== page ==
“We normally do distance racing on the Chesapeake Bay,” said Hanson, who has secured class honors in the Governor’s Cup multiple times. “This is our first time taking the boat offshore so it goes without saying that we are extremely pleased with this result. Annapolis to Newport was on our bucket list. Just completing the race is an accomplishment. Winning is icing on the cake.”
Similar stories were told by the other class winners as the sea stories were told Tuesday on the docks of the Newport Yachting Center. Sailors braved spitting rain and unseasonably cold temperatures to perform the work of stowing sails and other post-race boat breakdown.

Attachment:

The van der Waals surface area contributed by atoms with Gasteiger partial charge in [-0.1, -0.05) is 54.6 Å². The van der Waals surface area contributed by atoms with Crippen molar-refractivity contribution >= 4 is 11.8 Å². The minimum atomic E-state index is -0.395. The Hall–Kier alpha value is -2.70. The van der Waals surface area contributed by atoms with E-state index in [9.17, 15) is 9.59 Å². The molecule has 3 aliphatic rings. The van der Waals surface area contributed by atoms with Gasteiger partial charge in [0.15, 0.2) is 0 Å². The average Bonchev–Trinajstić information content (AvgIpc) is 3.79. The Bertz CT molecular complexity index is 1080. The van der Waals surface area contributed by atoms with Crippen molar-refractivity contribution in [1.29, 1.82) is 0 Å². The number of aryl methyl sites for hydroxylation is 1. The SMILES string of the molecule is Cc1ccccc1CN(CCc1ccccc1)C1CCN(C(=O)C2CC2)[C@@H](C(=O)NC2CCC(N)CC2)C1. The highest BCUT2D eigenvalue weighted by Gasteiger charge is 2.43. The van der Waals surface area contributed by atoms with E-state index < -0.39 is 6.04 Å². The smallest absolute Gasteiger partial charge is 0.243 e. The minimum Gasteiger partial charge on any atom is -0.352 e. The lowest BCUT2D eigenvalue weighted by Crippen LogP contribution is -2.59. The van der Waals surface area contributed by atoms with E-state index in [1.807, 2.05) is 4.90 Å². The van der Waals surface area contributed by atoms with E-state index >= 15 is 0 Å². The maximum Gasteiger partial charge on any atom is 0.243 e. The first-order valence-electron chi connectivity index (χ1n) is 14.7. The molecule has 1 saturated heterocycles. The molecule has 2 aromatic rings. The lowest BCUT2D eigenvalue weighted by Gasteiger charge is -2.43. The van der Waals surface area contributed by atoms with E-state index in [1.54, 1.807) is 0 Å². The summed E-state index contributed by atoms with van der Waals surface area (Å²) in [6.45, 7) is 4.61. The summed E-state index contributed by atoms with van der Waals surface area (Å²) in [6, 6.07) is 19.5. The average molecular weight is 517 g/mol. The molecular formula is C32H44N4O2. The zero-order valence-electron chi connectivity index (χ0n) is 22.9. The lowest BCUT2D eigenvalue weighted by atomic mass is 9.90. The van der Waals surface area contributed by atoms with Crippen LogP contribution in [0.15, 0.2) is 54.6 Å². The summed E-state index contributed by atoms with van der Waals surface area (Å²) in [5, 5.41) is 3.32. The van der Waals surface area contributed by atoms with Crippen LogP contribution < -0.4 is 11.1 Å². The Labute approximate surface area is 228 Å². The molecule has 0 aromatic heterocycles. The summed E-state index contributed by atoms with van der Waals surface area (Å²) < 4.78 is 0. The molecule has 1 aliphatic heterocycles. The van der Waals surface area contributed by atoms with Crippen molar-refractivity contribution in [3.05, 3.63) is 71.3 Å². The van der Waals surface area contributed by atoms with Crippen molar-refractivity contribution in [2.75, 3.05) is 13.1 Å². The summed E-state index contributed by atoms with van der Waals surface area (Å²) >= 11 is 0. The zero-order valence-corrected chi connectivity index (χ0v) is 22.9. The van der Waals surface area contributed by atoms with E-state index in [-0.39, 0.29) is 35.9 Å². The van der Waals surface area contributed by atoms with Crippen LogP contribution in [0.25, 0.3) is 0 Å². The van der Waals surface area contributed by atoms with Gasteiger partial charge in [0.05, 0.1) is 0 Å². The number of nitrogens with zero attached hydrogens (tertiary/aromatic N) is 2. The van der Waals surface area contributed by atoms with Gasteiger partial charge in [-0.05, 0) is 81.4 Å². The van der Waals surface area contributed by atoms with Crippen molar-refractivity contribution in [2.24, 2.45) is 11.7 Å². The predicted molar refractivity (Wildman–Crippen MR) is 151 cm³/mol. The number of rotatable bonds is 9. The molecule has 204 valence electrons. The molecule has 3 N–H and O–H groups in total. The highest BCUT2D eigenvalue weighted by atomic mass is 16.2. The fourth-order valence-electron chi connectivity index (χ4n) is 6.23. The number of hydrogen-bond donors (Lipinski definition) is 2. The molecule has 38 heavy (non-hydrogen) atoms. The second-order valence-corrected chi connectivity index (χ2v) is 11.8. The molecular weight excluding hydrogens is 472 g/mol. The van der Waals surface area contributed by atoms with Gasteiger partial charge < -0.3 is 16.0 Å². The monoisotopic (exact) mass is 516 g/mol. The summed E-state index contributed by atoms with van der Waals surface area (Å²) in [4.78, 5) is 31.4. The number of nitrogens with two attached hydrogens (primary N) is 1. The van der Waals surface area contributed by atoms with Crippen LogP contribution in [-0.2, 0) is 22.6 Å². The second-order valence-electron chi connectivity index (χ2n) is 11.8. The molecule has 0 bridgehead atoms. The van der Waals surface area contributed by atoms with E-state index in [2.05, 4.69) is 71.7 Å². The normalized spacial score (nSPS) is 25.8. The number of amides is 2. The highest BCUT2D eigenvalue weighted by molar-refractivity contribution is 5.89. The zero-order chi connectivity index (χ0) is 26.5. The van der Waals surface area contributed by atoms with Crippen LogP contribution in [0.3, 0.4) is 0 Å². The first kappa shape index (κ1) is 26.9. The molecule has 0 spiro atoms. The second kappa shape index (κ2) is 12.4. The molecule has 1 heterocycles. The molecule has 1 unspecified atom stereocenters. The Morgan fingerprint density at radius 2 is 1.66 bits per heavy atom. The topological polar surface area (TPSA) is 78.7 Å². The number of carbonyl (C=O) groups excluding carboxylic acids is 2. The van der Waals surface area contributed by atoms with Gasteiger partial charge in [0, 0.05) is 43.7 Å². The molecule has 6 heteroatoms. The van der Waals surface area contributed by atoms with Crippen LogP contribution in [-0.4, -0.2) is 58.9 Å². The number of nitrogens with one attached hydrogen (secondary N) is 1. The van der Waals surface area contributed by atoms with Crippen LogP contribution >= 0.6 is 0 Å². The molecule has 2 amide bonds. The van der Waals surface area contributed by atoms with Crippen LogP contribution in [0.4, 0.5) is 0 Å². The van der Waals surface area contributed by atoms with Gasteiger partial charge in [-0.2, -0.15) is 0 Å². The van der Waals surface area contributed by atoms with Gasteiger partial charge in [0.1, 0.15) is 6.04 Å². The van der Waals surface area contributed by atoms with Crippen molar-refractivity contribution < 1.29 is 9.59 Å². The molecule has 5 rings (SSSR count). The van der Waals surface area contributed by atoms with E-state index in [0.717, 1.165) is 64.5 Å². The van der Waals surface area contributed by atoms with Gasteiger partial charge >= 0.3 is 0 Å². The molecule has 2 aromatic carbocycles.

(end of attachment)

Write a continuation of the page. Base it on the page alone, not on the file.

Just down the dock from Rosalita, skipper Jimmy Praley could only lament how close Shinnecock came to winning PHRF 2. This was the second straight runner-up result for the boat, which was beaten by fellow J/120 Saykadoo by just 43 seconds in the 2015 Annapolis to Newport Race.
Praley and his crew could console themselves with the accomplishment of winning the J/120 sub-class, which consisted of five boats. Shinnecock came from behind during the latter stages of the 474-nautical mile race to beat Heron (Greg Leonard) by 1 minute, 22 seconds.
“We are very, very excited. It’s always great to walk away with the win in a one-design class like this,” said Praley, a lifelong Annapolis resident. “Any one of the 120s could have easily won this race. They are all so equally matched. We put together the strongest crew we possibly could and worked really hard. We never stopped adjusting sails and changing gears.”